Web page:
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of beings. Those days look beautiful in the with beauty. There is a revelry of earth and remembrance; we feel shackled by the appoint- sky. ed studies ; we long to breathe once more the How nearly allied is May with all that we free winds of heaven. Perhaps we are engaged experienced in youth ! How thrilling were in the dark lecture-room, and the sun beams those moments when the heart first awoke to in at the ancient window; it tells us of green the enchanting glories of creation!. the earth grassy fields, and high hill-tops, and long shady seemed some divine abode, some spirit-dwelling woods, and straggling lanes, and mossy banks, realm. We thought not of sorrow; love alone and blossoming orchards, and bee-hives, and reigned; it threw over all things an infinite old ivied trees, and ancient halls, and tapering meaning, an everlasting expression ; the very spires, and village-bells, and deep, deep tarns, air teemed with richest odours; the winds, and the blue-bell, and heather, and myrtle, the rolling, crashing thunders, the cataract, and clear waters, and we long to behold them the heaving, swelling, dashing ocean, seemed all again. Every spare moment is given to fraught with majestic, imperishable, deep-toned poetry and divine philosophy; their mighty harmonies. The world, with its thousand happy and tremendous music enters the soul; the homes, broke in upon the soul as a dream; marvellous song deepens ; scenes of ideal and as May came and went, a heaven of felicity loveliness paint themselves on the visual or- pervaded all the soul. gans; the heart burns with inextinguishable But, as summer wore on, our emotions bethought; we become etherealized; we live in came more spiritual, moreethereal, and the paintanother and fairer world ; our spirit is big with ings of the fancy bore a deeper colouring. How the brightness and the glory of the future ex- sweet, on a quiet eventide, to saunter along the istence. And—the silver bells have ceased, fine walks of an old garden, thinking of the and we wake again to every-day life :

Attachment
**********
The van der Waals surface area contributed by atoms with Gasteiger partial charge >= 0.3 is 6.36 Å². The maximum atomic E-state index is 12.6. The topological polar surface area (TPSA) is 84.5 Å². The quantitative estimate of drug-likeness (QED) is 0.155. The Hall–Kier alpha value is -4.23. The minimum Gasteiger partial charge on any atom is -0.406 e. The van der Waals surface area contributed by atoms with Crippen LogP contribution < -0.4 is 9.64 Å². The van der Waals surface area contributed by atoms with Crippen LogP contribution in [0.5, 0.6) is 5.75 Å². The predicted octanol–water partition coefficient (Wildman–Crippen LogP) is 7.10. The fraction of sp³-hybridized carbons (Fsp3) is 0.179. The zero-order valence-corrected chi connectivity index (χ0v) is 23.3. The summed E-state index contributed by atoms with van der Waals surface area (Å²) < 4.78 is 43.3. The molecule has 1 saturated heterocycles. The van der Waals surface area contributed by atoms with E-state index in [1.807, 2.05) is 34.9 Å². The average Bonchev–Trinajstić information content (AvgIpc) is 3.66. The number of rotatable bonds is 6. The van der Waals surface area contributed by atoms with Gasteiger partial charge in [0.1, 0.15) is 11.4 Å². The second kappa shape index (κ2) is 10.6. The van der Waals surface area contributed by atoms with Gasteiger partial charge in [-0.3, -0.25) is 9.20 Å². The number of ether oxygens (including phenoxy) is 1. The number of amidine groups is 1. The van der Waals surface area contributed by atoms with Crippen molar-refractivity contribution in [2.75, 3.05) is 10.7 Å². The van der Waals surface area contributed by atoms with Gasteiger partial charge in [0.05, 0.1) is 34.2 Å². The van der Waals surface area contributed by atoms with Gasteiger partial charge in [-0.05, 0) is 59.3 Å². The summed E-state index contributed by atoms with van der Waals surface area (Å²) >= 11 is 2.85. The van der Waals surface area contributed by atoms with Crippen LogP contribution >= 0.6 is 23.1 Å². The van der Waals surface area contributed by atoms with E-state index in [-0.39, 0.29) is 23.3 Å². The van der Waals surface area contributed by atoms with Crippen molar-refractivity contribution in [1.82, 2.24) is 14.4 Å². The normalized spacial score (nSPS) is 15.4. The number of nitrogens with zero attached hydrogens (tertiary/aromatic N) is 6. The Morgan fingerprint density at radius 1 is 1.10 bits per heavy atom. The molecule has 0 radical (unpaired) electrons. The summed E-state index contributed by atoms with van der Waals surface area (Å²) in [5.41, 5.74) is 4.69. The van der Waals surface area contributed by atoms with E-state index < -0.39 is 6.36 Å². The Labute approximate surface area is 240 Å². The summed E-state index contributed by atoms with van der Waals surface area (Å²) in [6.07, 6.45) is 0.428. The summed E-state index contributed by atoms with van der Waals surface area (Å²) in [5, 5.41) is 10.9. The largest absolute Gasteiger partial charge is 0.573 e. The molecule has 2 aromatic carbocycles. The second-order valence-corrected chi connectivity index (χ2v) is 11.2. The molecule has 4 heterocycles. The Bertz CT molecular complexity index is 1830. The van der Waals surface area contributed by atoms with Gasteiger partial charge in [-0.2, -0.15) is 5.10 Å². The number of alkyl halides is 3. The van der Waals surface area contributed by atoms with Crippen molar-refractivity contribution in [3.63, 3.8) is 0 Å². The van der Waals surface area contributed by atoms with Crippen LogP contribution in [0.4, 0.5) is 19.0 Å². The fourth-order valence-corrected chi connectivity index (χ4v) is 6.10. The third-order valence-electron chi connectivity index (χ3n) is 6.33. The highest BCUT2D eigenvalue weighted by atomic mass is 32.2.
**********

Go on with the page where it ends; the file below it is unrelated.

past, the present, and the future; there is a meltLong let us stray,

ing of the heart; a soothing of the soul; mateAnd ever, as we come to the shorn mead,

rialism becomes vital, subtle; the melancholy And quit the garden with reluctance, then,

music of other days rolls on the ear; forgotten When we behold the smiling valley spread

faces In gay luxuriance far before us, sheep

reappear:And oxen grazing, till the eye is stayed,

In such a silent, cool, and wholesoine hour, The sinuous prospect turning from the view,

The Author of the world from heaven came And all above us, to the left and right,

To walk in Paradise, well pleased to mark Enchanting woodland to the topmost hill:

The harmless deeds of new created man. Then let the village bells, as often wont,

And sure the silent, cool, and wholesome hour Come swelling on the breeze, and to the sun,

May still delight him, our atonement made. Half-set, sing merrily their evening song.

Who knows, but as we walk, he walks unseen, I ask not for the cause - it matters not;

And sees and well approves the cheerful task It is enough for me to hear the sound

The fair one loves. He breathes upon the pink, Of the remote exhilarating peal,

And gives it odour; touches the sweet rose, Now dying all away, now faintly heard,

And makes it glow; beckons the evening dew, And now, with loud and musical relapse,

And sheds it on the lupin and the pea : Its mellow changes huddling on the ear.

Then smiles on her, and beautifies her cheek So have I stood at eve on Isis' banks,

With gay good humour, happiness, and health. To hear the merry Christchurch bells rejoice ;

So all are passing sweet, and the young Eve So have I sat, too, in thy honoured shades,

Peels all her pains rewarded, all her joys
Distinguished Magdalen, on Cherwell's banks,

Perfect and unimpaired.
To hear thy silver Wolsey tones so sweet.
And so, too, have I paused, and held my oar,